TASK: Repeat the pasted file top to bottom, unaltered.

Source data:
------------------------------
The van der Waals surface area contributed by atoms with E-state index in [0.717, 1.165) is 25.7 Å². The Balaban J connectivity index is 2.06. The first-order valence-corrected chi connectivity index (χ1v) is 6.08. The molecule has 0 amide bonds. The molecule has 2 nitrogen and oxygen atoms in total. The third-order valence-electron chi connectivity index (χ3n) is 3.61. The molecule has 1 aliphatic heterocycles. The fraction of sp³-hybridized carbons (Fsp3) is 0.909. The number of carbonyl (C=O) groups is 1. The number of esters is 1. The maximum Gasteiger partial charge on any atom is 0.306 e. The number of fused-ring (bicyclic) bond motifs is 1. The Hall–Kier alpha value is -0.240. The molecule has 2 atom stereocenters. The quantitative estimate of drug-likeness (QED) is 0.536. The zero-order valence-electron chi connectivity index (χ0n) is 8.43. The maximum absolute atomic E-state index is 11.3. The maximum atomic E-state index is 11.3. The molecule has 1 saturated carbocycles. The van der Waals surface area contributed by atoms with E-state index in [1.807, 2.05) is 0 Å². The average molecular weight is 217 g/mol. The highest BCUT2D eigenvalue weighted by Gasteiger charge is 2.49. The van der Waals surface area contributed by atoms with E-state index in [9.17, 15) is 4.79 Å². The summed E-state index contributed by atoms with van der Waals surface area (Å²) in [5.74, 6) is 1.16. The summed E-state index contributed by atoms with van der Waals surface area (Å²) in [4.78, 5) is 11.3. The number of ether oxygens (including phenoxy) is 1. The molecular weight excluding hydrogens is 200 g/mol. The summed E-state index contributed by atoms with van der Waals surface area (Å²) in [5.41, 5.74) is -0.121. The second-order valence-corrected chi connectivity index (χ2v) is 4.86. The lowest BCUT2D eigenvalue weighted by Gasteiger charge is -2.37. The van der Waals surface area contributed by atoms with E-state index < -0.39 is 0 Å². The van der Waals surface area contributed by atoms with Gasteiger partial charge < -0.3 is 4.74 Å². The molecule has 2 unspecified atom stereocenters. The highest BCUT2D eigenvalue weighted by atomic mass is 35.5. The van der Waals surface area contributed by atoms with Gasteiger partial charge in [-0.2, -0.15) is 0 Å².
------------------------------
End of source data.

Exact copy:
The van der Waals surface area contributed by atoms with E-state index in [0.717, 1.165) is 25.7 Å². The Balaban J connectivity index is 2.06. The first-order valence-corrected chi connectivity index (χ1v) is 6.08. The molecule has 0 amide bonds. The molecule has 2 nitrogen and oxygen atoms in total. The third-order valence-electron chi connectivity index (χ3n) is 3.61. The molecule has 1 aliphatic heterocycles. The fraction of sp³-hybridized carbons (Fsp3) is 0.909. The number of carbonyl (C=O) groups is 1. The number of esters is 1. The maximum Gasteiger partial charge on any atom is 0.306 e. The number of fused-ring (bicyclic) bond motifs is 1. The Hall–Kier alpha value is -0.240. The molecule has 2 atom stereocenters. The quantitative estimate of drug-likeness (QED) is 0.536. The zero-order valence-electron chi connectivity index (χ0n) is 8.43. The maximum absolute atomic E-state index is 11.3. The maximum atomic E-state index is 11.3. The molecule has 1 saturated carbocycles. The van der Waals surface area contributed by atoms with E-state index in [1.807, 2.05) is 0 Å². The average molecular weight is 217 g/mol. The highest BCUT2D eigenvalue weighted by Gasteiger charge is 2.49. The van der Waals surface area contributed by atoms with E-state index in [9.17, 15) is 4.79 Å². The summed E-state index contributed by atoms with van der Waals surface area (Å²) in [5.74, 6) is 1.16. The summed E-state index contributed by atoms with van der Waals surface area (Å²) in [4.78, 5) is 11.3. The number of ether oxygens (including phenoxy) is 1. The molecular weight excluding hydrogens is 200 g/mol. The summed E-state index contributed by atoms with van der Waals surface area (Å²) in [5.41, 5.74) is -0.121. The second-order valence-corrected chi connectivity index (χ2v) is 4.86. The lowest BCUT2D eigenvalue weighted by Gasteiger charge is -2.37. The van der Waals surface area contributed by atoms with E-state index < -0.39 is 0 Å². The van der Waals surface area contributed by atoms with Gasteiger partial charge < -0.3 is 4.74 Å². The molecule has 2 unspecified atom stereocenters. The highest BCUT2D eigenvalue weighted by atomic mass is 35.5. The van der Waals surface area contributed by atoms with Gasteiger partial charge in [-0.2, -0.15) is 0 Å².